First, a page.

Financial literacy standards falling

“Education costs money.  But then so does ignorance.” Sir Claus Moser

Forget the three R’s, Australian students are falling behind in basic financial literacy, according to the OECD Programme for International Student Assessment (PISA) Financial Literacy Assessments Report.

The latest PISA assessment, undertaken in 2015, measured the financial literacy of 15 year old students across a range of OECD countries.  It particularly focussed on the ability of students to use their financial knowledge and skills to meet real-life opportunities and challenges.

For Australia, the results were not good.  Approximately twenty percent of 15 year old Australians don’t have basic financial literacy, and this statistic is only getting worse.  Between the first assessment in 2012 and the second in 2015, Australian students’ performance declined significantly.  While the nation remains just above the OECD average, there is a significant gap between Australian students’ results and those of students in better performing countries.

PISA defines financial literacy as: Financial literacy is knowledge and understanding of financial concepts and risks, and the skills, motivation and confidence to apply such knowledge and understanding in order to make effective decisions across a range of financial contexts, to improve the financial wellbeing of individuals and society, and to enable participation in economic life.

How is Australia addressing the issue?

The National Financial Literacy Strategy, adopted in 2011 and revised in 2014, is coordinated by the Australian Securities and Investments Commission (ASIC).  The strategy provides a framework to develop and deliver initiatives to improve financial literacy for all Australians.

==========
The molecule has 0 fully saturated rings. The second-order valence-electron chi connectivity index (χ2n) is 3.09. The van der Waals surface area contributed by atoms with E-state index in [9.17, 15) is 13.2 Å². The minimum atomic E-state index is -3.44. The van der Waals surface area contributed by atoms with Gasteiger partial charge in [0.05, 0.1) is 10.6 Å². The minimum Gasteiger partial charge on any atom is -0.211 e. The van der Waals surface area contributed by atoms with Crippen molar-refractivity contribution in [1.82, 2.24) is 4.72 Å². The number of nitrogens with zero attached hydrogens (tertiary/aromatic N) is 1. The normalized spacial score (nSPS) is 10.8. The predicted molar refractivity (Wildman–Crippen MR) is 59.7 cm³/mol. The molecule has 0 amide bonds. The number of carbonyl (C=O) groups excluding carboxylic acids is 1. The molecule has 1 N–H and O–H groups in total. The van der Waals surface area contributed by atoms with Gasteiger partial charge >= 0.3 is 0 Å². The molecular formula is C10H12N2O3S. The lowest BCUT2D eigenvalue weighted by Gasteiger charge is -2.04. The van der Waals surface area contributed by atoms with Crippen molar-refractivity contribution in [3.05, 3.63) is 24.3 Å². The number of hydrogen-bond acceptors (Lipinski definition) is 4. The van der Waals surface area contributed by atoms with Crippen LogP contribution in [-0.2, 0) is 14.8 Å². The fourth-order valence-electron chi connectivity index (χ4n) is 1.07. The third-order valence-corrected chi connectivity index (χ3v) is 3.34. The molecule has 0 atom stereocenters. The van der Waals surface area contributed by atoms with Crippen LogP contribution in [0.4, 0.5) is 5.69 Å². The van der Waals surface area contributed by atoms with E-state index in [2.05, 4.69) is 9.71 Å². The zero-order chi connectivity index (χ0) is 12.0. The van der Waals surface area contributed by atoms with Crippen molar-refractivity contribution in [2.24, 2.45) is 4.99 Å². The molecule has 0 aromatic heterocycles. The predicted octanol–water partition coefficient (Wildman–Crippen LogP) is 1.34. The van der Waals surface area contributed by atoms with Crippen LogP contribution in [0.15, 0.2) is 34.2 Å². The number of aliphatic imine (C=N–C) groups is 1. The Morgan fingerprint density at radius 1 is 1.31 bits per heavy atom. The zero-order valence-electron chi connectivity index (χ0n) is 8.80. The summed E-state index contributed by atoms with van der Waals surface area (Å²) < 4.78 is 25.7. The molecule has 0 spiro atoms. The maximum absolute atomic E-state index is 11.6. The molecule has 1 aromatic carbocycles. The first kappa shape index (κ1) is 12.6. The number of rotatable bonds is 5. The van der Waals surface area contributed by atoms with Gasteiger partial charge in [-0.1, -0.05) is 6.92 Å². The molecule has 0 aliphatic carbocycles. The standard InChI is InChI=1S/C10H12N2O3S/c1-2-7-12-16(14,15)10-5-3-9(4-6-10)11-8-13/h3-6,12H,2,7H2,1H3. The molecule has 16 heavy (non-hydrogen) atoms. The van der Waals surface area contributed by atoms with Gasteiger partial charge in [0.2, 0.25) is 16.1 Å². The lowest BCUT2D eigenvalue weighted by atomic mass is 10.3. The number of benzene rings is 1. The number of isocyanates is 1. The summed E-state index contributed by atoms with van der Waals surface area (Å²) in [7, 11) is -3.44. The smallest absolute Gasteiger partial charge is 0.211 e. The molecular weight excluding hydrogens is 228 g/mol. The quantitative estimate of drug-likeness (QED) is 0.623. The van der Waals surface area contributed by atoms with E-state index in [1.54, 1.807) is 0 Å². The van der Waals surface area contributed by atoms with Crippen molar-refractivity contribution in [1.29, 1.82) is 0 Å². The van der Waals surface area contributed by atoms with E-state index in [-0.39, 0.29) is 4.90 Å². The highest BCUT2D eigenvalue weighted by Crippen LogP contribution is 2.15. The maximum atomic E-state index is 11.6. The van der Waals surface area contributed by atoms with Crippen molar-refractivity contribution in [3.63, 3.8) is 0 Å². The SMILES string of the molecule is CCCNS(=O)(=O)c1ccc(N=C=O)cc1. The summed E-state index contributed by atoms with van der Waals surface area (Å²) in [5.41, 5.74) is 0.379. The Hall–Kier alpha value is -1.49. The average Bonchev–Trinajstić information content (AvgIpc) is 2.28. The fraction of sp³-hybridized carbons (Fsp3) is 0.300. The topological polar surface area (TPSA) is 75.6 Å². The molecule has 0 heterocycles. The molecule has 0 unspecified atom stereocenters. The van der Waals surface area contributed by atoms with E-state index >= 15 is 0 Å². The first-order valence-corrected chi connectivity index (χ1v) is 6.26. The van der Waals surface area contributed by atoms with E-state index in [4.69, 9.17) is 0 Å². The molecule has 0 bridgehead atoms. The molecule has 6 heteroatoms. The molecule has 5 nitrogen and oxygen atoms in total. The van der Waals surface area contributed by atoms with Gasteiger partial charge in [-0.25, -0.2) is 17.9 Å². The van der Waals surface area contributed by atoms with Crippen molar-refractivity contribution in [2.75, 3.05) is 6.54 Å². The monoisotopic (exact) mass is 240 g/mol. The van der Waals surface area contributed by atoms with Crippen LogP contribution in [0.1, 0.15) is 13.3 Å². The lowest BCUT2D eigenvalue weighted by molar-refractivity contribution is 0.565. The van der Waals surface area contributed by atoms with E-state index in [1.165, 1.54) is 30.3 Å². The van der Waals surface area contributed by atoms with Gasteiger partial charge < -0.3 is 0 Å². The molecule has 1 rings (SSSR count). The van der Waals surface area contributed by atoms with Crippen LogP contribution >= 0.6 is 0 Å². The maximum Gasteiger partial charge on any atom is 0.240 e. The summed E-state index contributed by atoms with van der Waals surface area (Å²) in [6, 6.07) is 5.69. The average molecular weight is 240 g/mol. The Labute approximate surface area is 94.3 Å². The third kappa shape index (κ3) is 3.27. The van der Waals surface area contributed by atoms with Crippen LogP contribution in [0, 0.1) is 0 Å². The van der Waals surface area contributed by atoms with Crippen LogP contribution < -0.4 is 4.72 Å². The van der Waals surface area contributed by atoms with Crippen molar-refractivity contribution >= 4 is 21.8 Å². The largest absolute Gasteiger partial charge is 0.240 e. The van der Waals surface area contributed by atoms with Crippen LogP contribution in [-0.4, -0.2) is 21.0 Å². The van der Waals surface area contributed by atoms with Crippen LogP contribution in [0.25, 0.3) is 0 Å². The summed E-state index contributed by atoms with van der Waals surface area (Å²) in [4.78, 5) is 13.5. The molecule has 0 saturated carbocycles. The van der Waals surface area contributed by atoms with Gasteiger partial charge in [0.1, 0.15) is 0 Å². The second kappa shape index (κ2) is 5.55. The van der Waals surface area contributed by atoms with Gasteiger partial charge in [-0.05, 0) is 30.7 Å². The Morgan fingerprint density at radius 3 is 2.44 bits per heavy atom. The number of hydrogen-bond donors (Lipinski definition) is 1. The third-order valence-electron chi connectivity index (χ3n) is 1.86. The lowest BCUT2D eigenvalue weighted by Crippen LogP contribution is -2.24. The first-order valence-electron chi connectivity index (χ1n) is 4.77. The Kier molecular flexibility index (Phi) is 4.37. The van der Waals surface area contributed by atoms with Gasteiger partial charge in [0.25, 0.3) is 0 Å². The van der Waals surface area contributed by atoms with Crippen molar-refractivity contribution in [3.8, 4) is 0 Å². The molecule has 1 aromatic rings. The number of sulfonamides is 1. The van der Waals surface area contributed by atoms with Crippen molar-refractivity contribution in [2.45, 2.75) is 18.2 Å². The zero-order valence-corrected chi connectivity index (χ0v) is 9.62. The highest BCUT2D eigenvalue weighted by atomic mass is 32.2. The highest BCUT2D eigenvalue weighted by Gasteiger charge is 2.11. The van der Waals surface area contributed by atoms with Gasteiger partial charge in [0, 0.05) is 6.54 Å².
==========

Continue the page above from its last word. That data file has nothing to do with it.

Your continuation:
One of the key strategic priorities for the period 2014-17 was to ‘Educate the next generation, particularly through the formal education system’. This priority resulted in ASIC’s MoneySmart Teaching program.  By working with state and territory education departments, teachers, schools and the university sector, this program introduces financial literacy to young Australians from a very early age through the national curriculum.

States and territories began a phased approach to implementing financial literacy into the Australian Curriculum in 2012, predominantly in the learning areas of Mathematics, Humanities and Social Sciences and the General Capability of numeracy. In December 2014, ASIC commissioned an independent evaluation of the program covering the period from 2013 -2017 with a final report released in late 2017.

The early evidence is in

While there is little Australian research exploring how teachers make sense of this subject area, Associate Professor Catherine Attard of Western Sydney University published a report in 2016 on financial literacy and engagement.  In the report, Professor Attard reveals that while the Australian Curriculum: Mathematics (ACARA, 2012) includes aspects of financial literacy as part of its content descriptors, the topic lacks depth and the context of real-life scenarios. Indeed, she discovered one of the most common complaints from students regarding mathematics education is its lack of relevance to students’ lives outside the school.

With the latest Department of Social Services Data suggesting that 5.1 million Australian’s receive income support payments in conjunction with an increasingly ageing population, it is evidently essential that young Australians learn how to manage their money in practically and effectively.